Aid workers warn of 'unimaginable tragedy'
Desperate cyclone survivors poured out of Irrawaddy delta in search of food, water and medicine as aid groups said thousands more will die if supplies got delayed.Updated: May 11, 2008, 13:42 IST
Desperate survivors of Cyclone Nargis poured out of Myanmar's Irrawaddy delta on Sunday in search of food, water and medicine as aid groups said thousands more people will die if emergency supplies do not get through soon.
Buddhist temples and high schools in towns on the outskirts of Nargis's trail of destruction are now makeshift refugee centres for women, children and the elderly -- some of the 1.5 million people left clinging to survival by the storm.
The reclusive military government is accepting aid from the outside world, including the United Nations, but has made it very clear it will not let in the foreign logistics teams needed to transport the aid as fast as possible into the inundated delta.
"Unless there is a massive and fast infusion of aid, experts and supplies into the hardest-hit areas, there's going to be a tragedy on an unimaginable scale," said Greg Beck of the International Rescue Committee.
In the delta town of Labutta, where 80 percent of homes were destroyed, the authorities were providing just one cup of rice per family per day, a European Commission aid official told Reuters.
The scenes are the same across the delta, where as many as 100,000 people are feared dead in the worst cyclone to hit Asia since 1991, when 143,000 people died in Bangladesh.
"We have 900 people here, but we only have 300 lunch boxes. We gave it to the women and children first. The men still have not had any food," said one woman at a relief centre in the town of Myaung Mya, 100 km (60 miles) west of Yangon.
"More are coming every day," she said.
Despite the devastation, the junta has kept its focus firmly on its seven-step "roadmap to democracy" that is meant to culminate in multi-party elections in 2010 and bring an end to nearly five decades of military rule.
State media have not yet revealed anything about the results of Saturday's referendum although there is no doubt about the final outcome of the vote on a new, army-drafted constitution that enshrines the military's grip on power.
In the run-up to the vote, army-controlled newspapers and television pumped out a relentless barrage of propaganda telling the former Burma's 53 million people it was their "patriotic duty" to approve the charter.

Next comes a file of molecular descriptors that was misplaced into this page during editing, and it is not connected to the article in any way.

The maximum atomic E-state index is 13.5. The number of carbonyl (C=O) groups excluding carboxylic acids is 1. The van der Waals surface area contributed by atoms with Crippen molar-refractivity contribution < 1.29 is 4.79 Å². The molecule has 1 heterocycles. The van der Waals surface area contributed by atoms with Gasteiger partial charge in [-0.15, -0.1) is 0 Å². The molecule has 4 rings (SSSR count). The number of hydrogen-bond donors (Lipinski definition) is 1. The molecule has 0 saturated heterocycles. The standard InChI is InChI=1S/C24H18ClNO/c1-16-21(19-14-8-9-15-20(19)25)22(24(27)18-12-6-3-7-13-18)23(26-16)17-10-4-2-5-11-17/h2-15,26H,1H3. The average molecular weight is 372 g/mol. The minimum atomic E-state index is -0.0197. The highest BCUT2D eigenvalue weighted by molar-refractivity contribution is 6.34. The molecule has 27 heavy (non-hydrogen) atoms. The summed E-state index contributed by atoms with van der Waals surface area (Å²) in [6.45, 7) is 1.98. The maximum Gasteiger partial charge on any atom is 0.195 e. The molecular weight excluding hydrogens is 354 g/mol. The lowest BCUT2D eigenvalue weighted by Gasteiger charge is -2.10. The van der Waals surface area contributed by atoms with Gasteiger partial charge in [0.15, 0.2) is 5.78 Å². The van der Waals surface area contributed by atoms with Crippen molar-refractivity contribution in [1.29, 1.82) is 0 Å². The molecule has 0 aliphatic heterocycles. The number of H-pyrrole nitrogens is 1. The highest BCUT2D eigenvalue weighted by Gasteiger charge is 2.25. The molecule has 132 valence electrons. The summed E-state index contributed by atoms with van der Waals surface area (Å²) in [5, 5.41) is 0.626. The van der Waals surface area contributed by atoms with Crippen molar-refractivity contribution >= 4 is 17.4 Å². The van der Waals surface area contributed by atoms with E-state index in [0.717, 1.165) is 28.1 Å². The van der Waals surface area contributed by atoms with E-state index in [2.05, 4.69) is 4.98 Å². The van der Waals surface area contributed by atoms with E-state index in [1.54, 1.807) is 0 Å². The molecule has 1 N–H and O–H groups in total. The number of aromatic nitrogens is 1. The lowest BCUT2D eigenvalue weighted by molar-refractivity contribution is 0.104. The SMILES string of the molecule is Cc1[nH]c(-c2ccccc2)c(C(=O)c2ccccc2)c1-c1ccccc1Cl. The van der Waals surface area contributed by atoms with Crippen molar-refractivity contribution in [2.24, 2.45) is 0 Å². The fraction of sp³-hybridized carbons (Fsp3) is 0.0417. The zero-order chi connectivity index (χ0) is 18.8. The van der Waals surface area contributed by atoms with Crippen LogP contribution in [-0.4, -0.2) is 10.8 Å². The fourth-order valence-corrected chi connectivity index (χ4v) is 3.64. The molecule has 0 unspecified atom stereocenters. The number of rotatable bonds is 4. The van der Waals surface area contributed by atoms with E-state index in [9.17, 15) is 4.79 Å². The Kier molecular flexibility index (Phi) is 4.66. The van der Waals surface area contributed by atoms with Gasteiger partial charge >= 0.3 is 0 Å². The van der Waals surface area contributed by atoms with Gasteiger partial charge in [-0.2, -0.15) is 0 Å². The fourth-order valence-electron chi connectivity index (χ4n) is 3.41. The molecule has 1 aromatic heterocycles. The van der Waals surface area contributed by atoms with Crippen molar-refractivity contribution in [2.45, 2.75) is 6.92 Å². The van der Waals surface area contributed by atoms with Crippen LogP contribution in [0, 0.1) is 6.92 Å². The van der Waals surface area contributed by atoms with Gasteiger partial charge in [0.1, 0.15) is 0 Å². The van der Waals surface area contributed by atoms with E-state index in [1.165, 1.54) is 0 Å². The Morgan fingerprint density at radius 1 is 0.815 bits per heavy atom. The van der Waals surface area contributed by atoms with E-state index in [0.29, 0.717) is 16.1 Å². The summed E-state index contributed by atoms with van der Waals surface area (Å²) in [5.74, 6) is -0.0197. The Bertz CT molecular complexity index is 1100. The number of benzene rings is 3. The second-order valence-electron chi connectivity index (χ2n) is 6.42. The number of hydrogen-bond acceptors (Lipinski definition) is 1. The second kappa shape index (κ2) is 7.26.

"I voted yes. It was what I was asked to do," 57-year-old U Hlaing told Reuters in the town of Hlegu, northwest of the former capital Yangon, where voting has been delayed by two weeks. It has also been delayed in worst-hit delta areas.
Protests against referendum
Protesters in Japan, Malaysia and Thailand denounced the junta for holding the referendum.
"People are dying and they still want to go on with this artificial democracy," said Than Tun Aung, a refugee who led the protest in Kuala Lumpur.
Even before Cyclone Nargis hit on the night of May 2, groups opposed to military rule, and foreign governments led by the United States, had denounced the vote as an attempt by the military to legitimise its 46-year grip on power.
The government's feeble response to the disaster has only fed cynicism about the junta's determination to proceed with their "roadmap to democracy" leading to multi-party elections in 2010.
The Bush administration on Saturday sidestepped directly criticising the constitutional vote and instead said the focus of the junta should be on relief efforts.
Questioned by reporters, White House spokesman Gordon Johndroe declined to repeat stiff criticism the United States has leveled against Myanmar's leaders for a vote seen as solidifying the military's grip on the country.
"Our position on the referendum is well-known," Johndroe told reporters. "Our focus now is on getting assistance to the people of Burma and we would certainly hope that is the focus of the Burmese government as well."
The United Nations appealed for $187 million in aid, even though it is still not confident the food, water and tents flown in will make it to those most in need because of the junta's reluctance to admit international relief workers.
Myanmar state media says 23,350 people died and 37,019 are missing after Cyclone Nargis roared up the Irrawaddy delta the night of May 2 whipping up a wall of sea-water that hammered everything in its path.
Health experts warned that a "second disaster" loomed from diseases such as diarrhoea and malaria, even if survivors do manage to find food and shelter.
State-run TV in Myanmar warned of "foreign interference" in a repeatedly broadcast message on Saturday urging people to vote yes for the constitution.
Most people probably did just that. Of the 20 people Reuters interviewed near polling stations in Hlegu on Saturday, only two admitted to voting no. Even then it was in a whisper and with a nervous glance over the shoulder first.